By Joshua Richards
STRIKER Noel Hunt believes leaving ‘tormented’ Leeds for tranquil Ipswich has been one of the best decisions of his career.
The Irishman was initially on loan with the Tractor Boys from Leeds at the end of 2014, before his contract at Elland Road was terminated.
And the 32-year-old, who has linked up with brother Stephen at Portman Road, was happy to escape the seemingly perennial madness in the Pennines for the serenity of Suffolk.
“Leeds and Ipswich operate in totally different environments,” explained Hunt. “Leeds are a tormented club, the Football League has come down hard on them and their owner and they tend to be in the press for all the wrong reasons. And the fans have suffered for it.
“But Ipswich has a calmness about it, and that’s the way it should be. You never hear from the owner and it’s nice to have a bit of tranquillity. There’s no-one on edge, everyone knows the plan.
“At Leeds there were a few different owners, then Massimo Cellino came in and changed things, got rid of the manager, you were never too sure where you were.
“Things didn’t work out at Leeds and it was time to part ways. I think I was more than fair in what I did, and the move was about my career. It’s nice to be involved more at Ipswich, because all I’ve wanted to do is play football and we’ve got a great team here.”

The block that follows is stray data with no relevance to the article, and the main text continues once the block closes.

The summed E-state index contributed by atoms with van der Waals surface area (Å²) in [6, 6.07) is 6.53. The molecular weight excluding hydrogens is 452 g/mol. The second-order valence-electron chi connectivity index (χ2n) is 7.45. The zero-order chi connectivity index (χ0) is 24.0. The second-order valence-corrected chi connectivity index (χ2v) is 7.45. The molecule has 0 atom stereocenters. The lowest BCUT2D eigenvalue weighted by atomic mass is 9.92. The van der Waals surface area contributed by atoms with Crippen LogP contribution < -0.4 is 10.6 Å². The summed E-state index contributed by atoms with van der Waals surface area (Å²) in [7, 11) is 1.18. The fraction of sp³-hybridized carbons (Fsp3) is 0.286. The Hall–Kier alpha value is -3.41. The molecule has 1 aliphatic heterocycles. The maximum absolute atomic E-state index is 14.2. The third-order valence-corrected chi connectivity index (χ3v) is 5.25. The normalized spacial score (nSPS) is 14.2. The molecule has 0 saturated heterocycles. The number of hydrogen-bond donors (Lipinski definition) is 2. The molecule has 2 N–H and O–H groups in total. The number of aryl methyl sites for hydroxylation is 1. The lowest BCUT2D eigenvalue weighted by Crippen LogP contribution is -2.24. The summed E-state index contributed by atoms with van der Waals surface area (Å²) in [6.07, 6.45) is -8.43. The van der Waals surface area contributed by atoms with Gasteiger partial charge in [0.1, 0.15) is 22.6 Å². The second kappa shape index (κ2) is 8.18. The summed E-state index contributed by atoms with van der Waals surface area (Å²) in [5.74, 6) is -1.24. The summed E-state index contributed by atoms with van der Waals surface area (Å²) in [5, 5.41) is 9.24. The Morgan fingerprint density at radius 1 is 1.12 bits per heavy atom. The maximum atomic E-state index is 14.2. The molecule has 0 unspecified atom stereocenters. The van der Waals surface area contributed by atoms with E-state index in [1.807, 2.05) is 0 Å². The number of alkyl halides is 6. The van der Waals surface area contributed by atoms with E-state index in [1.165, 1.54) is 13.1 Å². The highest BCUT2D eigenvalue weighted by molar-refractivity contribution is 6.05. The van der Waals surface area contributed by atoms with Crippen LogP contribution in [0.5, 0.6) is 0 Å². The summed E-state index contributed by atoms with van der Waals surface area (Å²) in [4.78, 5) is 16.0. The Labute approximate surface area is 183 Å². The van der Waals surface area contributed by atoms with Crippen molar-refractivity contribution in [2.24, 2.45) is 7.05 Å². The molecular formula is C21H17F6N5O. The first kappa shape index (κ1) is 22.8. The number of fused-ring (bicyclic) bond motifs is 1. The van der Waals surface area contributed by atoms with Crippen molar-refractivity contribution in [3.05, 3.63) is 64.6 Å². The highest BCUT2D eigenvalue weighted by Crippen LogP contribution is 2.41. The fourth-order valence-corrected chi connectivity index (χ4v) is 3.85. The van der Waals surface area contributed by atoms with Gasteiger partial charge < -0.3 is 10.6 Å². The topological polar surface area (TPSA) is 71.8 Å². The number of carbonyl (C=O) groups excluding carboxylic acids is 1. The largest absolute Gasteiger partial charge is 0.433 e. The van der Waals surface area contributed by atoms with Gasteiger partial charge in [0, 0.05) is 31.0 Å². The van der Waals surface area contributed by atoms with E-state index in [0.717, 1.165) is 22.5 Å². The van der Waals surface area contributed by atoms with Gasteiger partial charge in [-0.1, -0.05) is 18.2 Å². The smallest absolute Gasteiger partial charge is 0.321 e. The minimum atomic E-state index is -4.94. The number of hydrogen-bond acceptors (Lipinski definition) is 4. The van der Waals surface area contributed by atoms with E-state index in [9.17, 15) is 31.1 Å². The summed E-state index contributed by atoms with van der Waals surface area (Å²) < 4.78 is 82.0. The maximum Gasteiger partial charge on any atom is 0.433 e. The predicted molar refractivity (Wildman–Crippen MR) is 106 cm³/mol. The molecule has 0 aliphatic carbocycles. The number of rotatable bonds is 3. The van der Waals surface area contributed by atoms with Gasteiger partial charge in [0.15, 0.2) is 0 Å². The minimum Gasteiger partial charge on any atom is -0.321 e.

Of course, leaving Leeds for Ipswich means Hunt has left behind a side at the wrong end of the table for one fighting for promotion to the Premier League – on a shoestring.
When Ipswich boss Mick McCarthy splashed out £100,000 to buy striker Freddie Sears from Colchester in mid-January it saw the overall outlay on his entire squad increase ten-fold.
For only left-back Tyrone Mings – a £10,000 signing from Chippenham Town, who is now being monitored by a host of Premier League clubs – had previously commanded a transfer fee for his signature.
“I think the key thing is everyone Mick has brought in has the right mentality,” said Hunt. “Tyrone Mings is still only very young, but you don’t grab the attention he has if you’re not a good player. Darren Ambrose, I’m sure, is remembered for scoring some great goals, Jay Tabb was promoted with me at Reading.
“You could go right through the squad. There are very talented players here and a great atmosphere. It means we have a tightknit group and a family feel to the club.”
Teaming up with older brother Stephen, 33, is an added bonus.
“The gaffer wanted me and I spoke to Stephen before I signed, so it’s not just a coincidence our career paths have crossed again.
“It’s great when we’re together. He’s quieter than me and I give him stick for it, but he loves it really.”